“This artist’s impression shows a sunset seen from the super-Earth Gliese 667 Cc. The brightest star in the sky is the red dwarf Gliese 667 C, which is part of a triple star system. The other two more distant stars, Gliese 667 A and B appear in the sky also to the right. Astronomers have estimated that there are tens of billions of such rocky worlds orbiting faint red dwarf stars in the Milky Way alone.” Many worlds – many civilizations? Image and part of caption courtesy ESO/L. Calçada.

I loved asking hard questions, like what is good, and what is evil; what’s right and wrong, real and unreal, and all sorts of other things that may seem black and white and simple, but turn out to be grayscale and fiendishly complicated.

I loved writing about art and literature and wine and wonderful things that make life full and rich and amazing.

I loved writing about things I didn’t know about, because learning them was a majority of the fun.

I loved writing about myths, and things influenced by myths, and putting a twist in the myth.

And all of these things, I’m sure, I’ll love writing still. But I’ll certainly love writing about science more. And some of the things I assumed, I’ll have to question, because my perspective on a great many things has changed.

But above all, I’ll love the speculation, the what-if and could-be and not-utterly-impossible-but-very-improbable; and I’ll love the fantastic characters; and I’ll love the raw power of writing worlds into being. Which is rather what SF is all about.

The pulsar planets PSR B1257+12 b, c, and d are all that remains of a dead solar system. They are constantly beamed with intense radiation. (Artist's concept) Image and caption courtesy NASA.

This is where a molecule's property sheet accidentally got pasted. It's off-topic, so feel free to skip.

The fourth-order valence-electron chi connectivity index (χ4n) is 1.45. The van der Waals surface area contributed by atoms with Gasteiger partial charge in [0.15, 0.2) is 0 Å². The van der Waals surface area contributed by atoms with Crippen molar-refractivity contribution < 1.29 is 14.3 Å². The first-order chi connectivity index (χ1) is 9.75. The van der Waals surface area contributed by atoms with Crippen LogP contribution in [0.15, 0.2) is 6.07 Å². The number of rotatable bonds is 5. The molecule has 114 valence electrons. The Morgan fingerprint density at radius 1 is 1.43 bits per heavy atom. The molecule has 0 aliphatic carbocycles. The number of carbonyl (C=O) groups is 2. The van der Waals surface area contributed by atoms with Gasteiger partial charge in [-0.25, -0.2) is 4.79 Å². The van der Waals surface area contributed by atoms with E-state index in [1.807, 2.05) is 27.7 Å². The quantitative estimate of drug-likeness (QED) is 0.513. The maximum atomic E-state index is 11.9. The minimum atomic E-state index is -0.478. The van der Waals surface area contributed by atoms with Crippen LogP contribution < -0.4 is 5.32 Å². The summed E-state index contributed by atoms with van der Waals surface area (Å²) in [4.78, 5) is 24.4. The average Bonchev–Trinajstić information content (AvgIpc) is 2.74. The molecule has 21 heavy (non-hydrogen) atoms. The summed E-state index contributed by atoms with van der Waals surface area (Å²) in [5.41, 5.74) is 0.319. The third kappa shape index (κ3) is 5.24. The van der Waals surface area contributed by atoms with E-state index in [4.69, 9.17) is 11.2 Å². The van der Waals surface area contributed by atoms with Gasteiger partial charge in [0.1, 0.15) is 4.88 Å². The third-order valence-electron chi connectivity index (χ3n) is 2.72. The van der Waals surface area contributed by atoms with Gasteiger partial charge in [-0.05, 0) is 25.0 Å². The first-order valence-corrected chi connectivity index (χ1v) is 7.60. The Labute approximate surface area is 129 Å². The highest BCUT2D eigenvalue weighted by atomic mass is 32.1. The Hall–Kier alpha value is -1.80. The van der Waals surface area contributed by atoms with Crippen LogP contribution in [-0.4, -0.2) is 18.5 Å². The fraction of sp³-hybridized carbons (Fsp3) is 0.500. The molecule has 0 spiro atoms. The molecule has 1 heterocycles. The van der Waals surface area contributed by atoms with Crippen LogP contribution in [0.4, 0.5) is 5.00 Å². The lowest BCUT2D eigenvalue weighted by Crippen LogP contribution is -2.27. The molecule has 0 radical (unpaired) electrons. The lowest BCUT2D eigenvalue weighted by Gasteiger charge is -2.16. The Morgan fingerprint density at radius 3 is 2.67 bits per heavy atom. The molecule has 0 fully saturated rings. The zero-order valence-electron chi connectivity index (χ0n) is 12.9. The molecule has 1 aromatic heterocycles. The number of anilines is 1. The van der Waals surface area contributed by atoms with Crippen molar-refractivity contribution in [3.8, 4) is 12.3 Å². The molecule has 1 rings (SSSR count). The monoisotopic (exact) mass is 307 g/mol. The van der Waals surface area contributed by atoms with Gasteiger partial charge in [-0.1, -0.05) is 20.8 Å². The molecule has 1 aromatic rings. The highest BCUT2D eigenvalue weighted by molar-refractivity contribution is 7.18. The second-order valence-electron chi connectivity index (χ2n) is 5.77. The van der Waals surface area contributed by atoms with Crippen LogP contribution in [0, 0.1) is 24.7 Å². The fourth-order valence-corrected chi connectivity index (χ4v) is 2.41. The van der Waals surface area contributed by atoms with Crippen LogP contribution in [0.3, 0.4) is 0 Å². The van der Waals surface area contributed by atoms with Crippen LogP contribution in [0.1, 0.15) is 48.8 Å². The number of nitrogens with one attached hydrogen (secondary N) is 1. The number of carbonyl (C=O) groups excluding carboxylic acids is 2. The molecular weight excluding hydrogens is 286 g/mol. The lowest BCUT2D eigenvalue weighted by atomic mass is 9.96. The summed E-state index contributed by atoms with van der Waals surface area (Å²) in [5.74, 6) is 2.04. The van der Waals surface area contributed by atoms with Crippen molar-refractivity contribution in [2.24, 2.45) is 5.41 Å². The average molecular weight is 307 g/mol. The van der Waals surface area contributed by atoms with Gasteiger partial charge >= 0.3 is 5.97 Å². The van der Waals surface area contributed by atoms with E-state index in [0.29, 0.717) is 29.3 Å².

The pulsar planets PSR B1257+12 b, c, and d are all that remains of a dead solar system. They are constantly beamed with intense radiation. (Artist’s concept) Image and caption courtesy NASA.

 

Comments

  1. rq says

    Inspirational. I hope you have the time and the spare passion to get back into it soon (I know, I know – winter and research and science…). That would be awesome (apologies if I sound like I’m putting pressure on… really, I’m not trying to, because I love volcanoes and geology and equal rights and unidentified natural [items] and your style of writing as is, don’t you worry, I don’t need more… ;) ).
    I love(d) (used to love?) writing snapshots of people in situations or just situations – no lead-ups or explanations, just this is now, and see what happens. Mundane things with a small, small twist. Sometimes larger twists. Sometimes no real conclusions, just small epiphanies of the moment solving some smaller issue but not resolving the larger one. Stuff. Unicorns. Ocean. Quest. You know, stuff…